• Well, it’s kind of the question I’m asking. The apartment doesn’t scream “modern renovation.” It looks like it has an original parquet floor, for example, original wallpaper, lots of art. We were chatting about whether the other painting in this picture could be Markus Lüpertz (I think it’s not figural enough), but in any case I think this art is supposed to signal that it wasn’t cheap. There’s another modernist painting on the wall behind where she is standing in this photo that one can’t see clearly. Unless it’s all reproductions, it says Großbürgertum / Bildungsbürgerhintergrund, so to speak. It may just be a general issue with the show (it’s interesting, for example, how the Frosts’ apartment is furnished — in one scene their kitchen looks modern, but their living / dining space looks traditional / older style — in one scene it looks like they have a Flokati, in another, they have all of the accoutrements of serving a digestif and coffee dating from about 1980), but I’m wondering if the signals here are pointing to a past that the average American viewer is probably not going to recognize (certainly SED at a minimum).

      Of course, yes, it could all be reproductions but the apartment isn’t really staged that way. Alternatively she probably has a good salary and could have bought lower-end Grieshaber herself; then again in episode 2 a low salary is cited by her predecessor as the reason he decided to spy for the US.

      re: Richter — I don’t think it’s him, but I can only see images on the web in b/w.

      re: seeing the series: install a VPN (not hola) and search for it on Putlocker.


      • Very intersting post-script.
        Being in Germany I haven’t seen the episode therefore I can only judge the look and feel of the interiors by your screencaps.

        And the very fact that there IS a mantel (and a fireplace?) screams “modern renovation”, because you hardly find fireplaces in pre-war apartment-buildings in Berlin. The common means of heating was tiled stoves and later all-fuel stoves, never fireplaces.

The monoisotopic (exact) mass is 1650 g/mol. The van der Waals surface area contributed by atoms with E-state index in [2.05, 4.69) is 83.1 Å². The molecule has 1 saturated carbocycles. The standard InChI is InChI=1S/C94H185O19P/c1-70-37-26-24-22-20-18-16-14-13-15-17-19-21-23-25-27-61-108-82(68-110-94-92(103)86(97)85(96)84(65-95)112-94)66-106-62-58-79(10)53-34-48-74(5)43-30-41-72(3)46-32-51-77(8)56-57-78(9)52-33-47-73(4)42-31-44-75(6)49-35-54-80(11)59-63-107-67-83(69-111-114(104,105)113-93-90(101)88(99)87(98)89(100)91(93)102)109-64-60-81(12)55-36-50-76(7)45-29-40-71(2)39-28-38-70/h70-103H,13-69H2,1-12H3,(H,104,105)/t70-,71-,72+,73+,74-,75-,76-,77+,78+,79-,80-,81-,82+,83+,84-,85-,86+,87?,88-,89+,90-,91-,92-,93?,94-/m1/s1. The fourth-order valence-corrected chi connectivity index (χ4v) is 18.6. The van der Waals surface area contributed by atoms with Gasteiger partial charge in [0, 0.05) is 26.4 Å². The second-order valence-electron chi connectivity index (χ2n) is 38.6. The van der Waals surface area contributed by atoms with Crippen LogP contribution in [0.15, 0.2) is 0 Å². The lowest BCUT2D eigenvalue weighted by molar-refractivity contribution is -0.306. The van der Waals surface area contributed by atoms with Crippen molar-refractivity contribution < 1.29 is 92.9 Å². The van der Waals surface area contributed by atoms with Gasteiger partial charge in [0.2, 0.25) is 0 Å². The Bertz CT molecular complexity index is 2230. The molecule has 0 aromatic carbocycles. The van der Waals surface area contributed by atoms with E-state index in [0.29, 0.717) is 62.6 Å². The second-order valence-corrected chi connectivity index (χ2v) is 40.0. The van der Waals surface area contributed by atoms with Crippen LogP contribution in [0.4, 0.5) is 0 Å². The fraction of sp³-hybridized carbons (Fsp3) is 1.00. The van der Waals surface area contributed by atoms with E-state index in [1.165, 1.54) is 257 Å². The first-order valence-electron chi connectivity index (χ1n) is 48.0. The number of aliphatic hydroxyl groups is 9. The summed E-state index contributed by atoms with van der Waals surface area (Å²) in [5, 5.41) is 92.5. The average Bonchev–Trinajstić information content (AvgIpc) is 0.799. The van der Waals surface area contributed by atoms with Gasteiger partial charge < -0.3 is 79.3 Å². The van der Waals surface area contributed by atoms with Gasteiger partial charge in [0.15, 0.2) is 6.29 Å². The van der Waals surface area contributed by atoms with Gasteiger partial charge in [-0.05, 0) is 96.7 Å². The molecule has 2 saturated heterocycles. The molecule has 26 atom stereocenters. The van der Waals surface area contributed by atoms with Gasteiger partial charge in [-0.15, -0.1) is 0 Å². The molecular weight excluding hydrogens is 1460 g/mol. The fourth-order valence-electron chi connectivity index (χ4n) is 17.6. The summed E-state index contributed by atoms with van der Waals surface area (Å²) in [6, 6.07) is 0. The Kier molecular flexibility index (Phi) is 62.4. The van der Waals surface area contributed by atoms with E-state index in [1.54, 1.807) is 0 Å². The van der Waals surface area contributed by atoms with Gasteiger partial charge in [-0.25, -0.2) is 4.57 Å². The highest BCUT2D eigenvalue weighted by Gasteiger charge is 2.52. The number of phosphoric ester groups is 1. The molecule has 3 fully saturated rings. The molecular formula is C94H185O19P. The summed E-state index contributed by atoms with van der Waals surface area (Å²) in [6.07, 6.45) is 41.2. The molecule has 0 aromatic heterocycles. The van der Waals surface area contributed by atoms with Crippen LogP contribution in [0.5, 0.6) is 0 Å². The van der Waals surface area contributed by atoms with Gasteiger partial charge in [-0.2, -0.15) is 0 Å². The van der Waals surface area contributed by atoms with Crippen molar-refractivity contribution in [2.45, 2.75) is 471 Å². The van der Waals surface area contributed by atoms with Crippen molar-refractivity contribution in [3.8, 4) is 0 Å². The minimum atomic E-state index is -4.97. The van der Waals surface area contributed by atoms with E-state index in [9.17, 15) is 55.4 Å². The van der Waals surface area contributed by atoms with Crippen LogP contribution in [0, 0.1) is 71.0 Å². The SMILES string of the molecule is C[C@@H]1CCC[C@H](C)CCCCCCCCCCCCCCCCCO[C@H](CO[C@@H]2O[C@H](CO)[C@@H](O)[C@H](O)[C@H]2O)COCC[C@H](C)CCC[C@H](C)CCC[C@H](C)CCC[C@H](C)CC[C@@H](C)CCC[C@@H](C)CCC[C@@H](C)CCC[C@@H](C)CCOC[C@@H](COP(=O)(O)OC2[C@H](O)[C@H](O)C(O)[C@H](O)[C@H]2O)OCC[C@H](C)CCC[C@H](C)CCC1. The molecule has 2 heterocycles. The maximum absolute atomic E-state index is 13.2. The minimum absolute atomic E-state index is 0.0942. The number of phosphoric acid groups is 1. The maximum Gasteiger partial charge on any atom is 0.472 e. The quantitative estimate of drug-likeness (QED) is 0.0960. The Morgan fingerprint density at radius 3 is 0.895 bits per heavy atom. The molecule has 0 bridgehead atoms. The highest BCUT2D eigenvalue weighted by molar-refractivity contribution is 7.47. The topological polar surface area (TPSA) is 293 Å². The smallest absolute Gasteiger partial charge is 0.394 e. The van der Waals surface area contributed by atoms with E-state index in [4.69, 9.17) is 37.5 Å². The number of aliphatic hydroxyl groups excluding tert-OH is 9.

Regarding the floor: Everyone tries to maintain the original parquet or wooden board floors, they are far too precious to get rid off.
        Usually the board floors had a coat of dark red (called “Ochsenblut”) laquer. First thing the most people did was to strip the floors of this paint.
        This kind of approach (too precious to shed) also applies for the original doors and double-glazed “box-windows” (Kastenfenster).
        In the GDR floors often were covered in fairly ugly (and hideously smelly) linoleum, my first flat in East-Berlin back in 1992 did have this problem. Beneath the linoleum were perfectly healthy board floors I happily gave another lick of paint because to strip, sand and oil them is messy and very strenuous work. I simply wasn’t up for it. Lazy me…

        From what I’ve seen so far (the first four episodes and a couple of screencaps) I’m kind of torn when it comes to the interiors. I know it might sound like nitpicking but there is something slightly off about them. Let’s say they are not typical in the details, they sometimes seem incongruent, like the mantel, too modern windows, the completely outdated and GDR-museumlike looking safe-house apartment in episode1 (?).
        And I’m asking myself whether this is on purpose to characterize the people who live there, artistic freedom or just kind of sloppy.
        I still can’t wrap my mind around it, because obviously the production tried very hard to get it right (and it does look fantastic), but as I said it feels a bit off.


        • I’m not saying there was never any renovation in her renovation, just that there wasn’t a complete modern renovation. I’m not sure there’s a fireplace there. All I can see its a mantel.

          Big chunks of the HU were still covered in that linoleum in the mid 2000s, including my office.

          I’m torn about the safehouse. The ones that we’ve seen (and the Pension Heidrun) definitely look like pre-Wende stuff. OTOH I have seen Pensions with wildly outofdate furnishings all over Germany (the one that stands out was in Bayreuth).

          In any case on this one my instinct was apparently right.


          • Absolutely right about Pensions and small hotels in East and Westgermany, they seem to exist in a strange bubble. 😉


  3. Aha … and five minutes into episode 6, Esther’s father is revealed as a highly placed Stasi agent. I’m not so clueless (and maybe the show dressing is better than I am giving it credit for)


  4. […] 5 thoughts are here, and I put a postscript here, which I am including because it allowed me to deduce a plot element in this episode. Doing this […]


  5. […] the glamorous spy seduces with his aplomb and superiority. She invites him into her apartment (from which we scoped out her family background a week before the show let us know it) for a drink […]